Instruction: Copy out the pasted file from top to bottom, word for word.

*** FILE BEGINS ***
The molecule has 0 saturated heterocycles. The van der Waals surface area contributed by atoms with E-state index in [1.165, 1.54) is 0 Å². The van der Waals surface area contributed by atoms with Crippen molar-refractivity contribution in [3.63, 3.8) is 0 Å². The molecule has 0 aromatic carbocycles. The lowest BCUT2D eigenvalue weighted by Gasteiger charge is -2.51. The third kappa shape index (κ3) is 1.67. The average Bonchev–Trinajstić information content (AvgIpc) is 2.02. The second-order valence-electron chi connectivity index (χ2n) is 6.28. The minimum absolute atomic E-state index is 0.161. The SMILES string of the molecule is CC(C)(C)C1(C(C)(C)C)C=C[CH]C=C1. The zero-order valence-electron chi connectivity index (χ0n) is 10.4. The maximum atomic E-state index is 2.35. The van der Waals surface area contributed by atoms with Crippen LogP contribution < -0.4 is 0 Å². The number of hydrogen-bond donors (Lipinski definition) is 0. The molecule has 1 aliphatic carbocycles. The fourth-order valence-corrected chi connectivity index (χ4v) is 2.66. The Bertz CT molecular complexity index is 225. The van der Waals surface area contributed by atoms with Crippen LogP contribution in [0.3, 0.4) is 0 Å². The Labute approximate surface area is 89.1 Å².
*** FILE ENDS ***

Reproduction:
The molecule has 0 saturated heterocycles. The van der Waals surface area contributed by atoms with E-state index in [1.165, 1.54) is 0 Å². The van der Waals surface area contributed by atoms with Crippen molar-refractivity contribution in [3.63, 3.8) is 0 Å². The molecule has 0 aromatic carbocycles. The lowest BCUT2D eigenvalue weighted by Gasteiger charge is -2.51. The third kappa shape index (κ3) is 1.67. The average Bonchev–Trinajstić information content (AvgIpc) is 2.02. The second-order valence-electron chi connectivity index (χ2n) is 6.28. The minimum absolute atomic E-state index is 0.161. The SMILES string of the molecule is CC(C)(C)C1(C(C)(C)C)C=C[CH]C=C1. The zero-order valence-electron chi connectivity index (χ0n) is 10.4. The maximum atomic E-state index is 2.35. The van der Waals surface area contributed by atoms with Crippen LogP contribution < -0.4 is 0 Å². The number of hydrogen-bond donors (Lipinski definition) is 0. The molecule has 1 aliphatic carbocycles. The fourth-order valence-corrected chi connectivity index (χ4v) is 2.66. The Bertz CT molecular complexity index is 225. The van der Waals surface area contributed by atoms with Crippen LogP contribution in [0.3, 0.4) is 0 Å². The Labute approximate surface area is 89.1 Å².